It’s funny, how we grip so tenaciously to the labels that bind us. Those essentially meaningless syllables that rattle with vowels and consonants but are lost to history and tradition. Do we really identify with these words? Or are they surreal and disjointed to the majority, only accepted as society demands?

Your name is probably not known to me, though your presence be acknowledged, enjoyed, or anticipated. Regardless of your familiarity, sometimes I will forget your label, and may accidentally even use the wrong one. It doesn’t matter how long I’ve known you, for indeed my own name seems alien and peculiar when thought about in the proper context. I’ll call you ‘Man’ or ‘Dude’ or maybe I’ll just nod with an understanding smile, that I realize who you are, and welcome you.

Sometimes I feel guilty when people call me by name, who seem to know me though I mysteriously remain ignorant of them. Either my aura is so penetrating I’m unforgettable, or I perceive every individual as parts of my life I passively observe, a curiosity I can’t fully integrate. So when they walk up to me and ask, “Hey Shaun, how’s it going?” I have no recourse but to smile and say, “Can’t complain. You?” Rarely, if ever, does their name come upon my lips, for it is a possession I’m unable to claim.

And my name? Secretly, my skin crawls every time its uttered in my presence. It feels not of myself, and occasionally I won’t realize someone refers to me at all. It’s the same as if I were reading a book and one of the characters said my name, breaking the proverbial fourth wall. And indeed, I never refer to myself as “Shaun,” so why would anyone else?

But perhaps that is the same reason several cultures believe we have two names. The one we’re given, the one a friend or acquaintance can equally share, and something secret within our very souls, a word or sound that may be even unknown to us. Others suggest names bestowed by parents only apply while a child learns of this life, and he or she is responsible to chose something that better reflects the spirit finally built upon years of experience, a comfortable thing that embodies their internal truth. Though these practices have largely fallen out of favor over the centuries, the custom is not entirely unknown, and others can understand the desire to not become someone else, but to finally adopt something more appropriate–more real.

But even that feels distasteful to me. As this site will attest, I’ve adopted the nickname “Bones”, something I grew up with thanks to my somewhat skeletal build long cursed by bulimics and anorexics the world over. But if that were ever to be the primary mode of reference to me, eventually it would rankle equally. So, why then? What is it about names that makes them not only slip from my mind, but internally annoy my sensibilities? Even in my favorite books, characters I follow for sometimes thousands of pages, my brain seemingly only uses a character’s name to grudgingly associate adventures properly and within context for the duration of my reading. Even a few weeks later, I’ll have long forgotten names I’ve read thousands of times, while the events remain in stark contrast, a testament to a well-told tale.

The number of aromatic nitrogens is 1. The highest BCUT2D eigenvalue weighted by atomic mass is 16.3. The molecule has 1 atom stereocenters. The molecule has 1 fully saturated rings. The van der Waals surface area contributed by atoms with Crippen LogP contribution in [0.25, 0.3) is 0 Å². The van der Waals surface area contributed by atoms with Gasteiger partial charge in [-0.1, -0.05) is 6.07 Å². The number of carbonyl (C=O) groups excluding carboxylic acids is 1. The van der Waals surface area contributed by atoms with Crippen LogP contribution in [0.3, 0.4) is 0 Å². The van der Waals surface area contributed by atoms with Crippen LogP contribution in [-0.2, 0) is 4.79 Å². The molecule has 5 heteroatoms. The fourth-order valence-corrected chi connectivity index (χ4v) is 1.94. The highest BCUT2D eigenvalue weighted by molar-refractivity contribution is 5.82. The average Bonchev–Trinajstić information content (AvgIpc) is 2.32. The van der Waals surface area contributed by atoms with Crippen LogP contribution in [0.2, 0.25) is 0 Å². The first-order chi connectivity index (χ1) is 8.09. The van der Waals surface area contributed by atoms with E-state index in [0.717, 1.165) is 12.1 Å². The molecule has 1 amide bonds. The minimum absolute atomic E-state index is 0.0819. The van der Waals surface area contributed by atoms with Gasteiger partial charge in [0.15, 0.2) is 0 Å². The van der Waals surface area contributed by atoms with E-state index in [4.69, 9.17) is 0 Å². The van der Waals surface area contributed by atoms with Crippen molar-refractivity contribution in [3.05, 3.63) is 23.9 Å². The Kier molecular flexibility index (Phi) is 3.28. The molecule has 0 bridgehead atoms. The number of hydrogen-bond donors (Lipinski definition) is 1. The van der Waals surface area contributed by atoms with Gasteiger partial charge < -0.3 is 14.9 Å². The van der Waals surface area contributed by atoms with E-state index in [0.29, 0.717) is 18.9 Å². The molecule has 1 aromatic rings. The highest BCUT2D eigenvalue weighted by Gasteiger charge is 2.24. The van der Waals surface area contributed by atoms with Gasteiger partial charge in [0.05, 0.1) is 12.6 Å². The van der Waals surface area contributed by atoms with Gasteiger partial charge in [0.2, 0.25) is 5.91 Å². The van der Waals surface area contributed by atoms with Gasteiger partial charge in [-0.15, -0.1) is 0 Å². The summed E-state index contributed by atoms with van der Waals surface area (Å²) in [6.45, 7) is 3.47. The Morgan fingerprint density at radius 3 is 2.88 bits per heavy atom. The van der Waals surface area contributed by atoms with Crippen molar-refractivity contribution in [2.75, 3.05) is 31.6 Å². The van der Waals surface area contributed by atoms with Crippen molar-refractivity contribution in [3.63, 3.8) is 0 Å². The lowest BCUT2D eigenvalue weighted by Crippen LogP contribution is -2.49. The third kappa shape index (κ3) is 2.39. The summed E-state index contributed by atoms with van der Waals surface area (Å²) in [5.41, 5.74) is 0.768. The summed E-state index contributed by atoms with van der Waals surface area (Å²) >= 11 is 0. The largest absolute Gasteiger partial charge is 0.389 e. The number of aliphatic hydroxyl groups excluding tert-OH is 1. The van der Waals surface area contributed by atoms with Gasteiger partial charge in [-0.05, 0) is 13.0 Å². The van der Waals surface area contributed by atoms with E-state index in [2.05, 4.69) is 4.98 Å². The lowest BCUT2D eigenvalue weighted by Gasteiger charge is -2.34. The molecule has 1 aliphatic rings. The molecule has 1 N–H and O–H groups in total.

I could posit that names contain no intrinsic value, that my aversion to their use somehow means I see beyond them, but that would be a lie. I’m literary enough to know that several hidden meanings and implications can lie beneath even the most mundane phrase, and a single word can wield unimaginable power in the imagination of the right recipient. But I’ve struggled with this as long as I can remember, and I know many are hurt by my reluctance or struggle to remember their name, as if that suggests I don’t remember them, and nobody wants to think they are easily discarded, even in the cacaphonous din that is our world.

But instead I’ve accepted this aspect of myself, and will continue to live as I have, if only because I’m oblivious to reactions, or have successfully hidden it for so long. Until I get that photographic memory I’ve always wanted, that is… I’m looking at you, Mr. Technology! Get your ass in gear!

Until Tomorrow

Grasping at Air
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2 thoughts on “Grasping at Air

  • At least I’m not alone. Though, other than than hellish grade school, I’ve never minded my own name much. I have adopted a changing set of online handles, however, which change as I change.

  • Personally, I don’t even like telling other people my name. It gives others too much damn power. However, I don’t really mind friends and other loved ones knowing and using my name…anymore.

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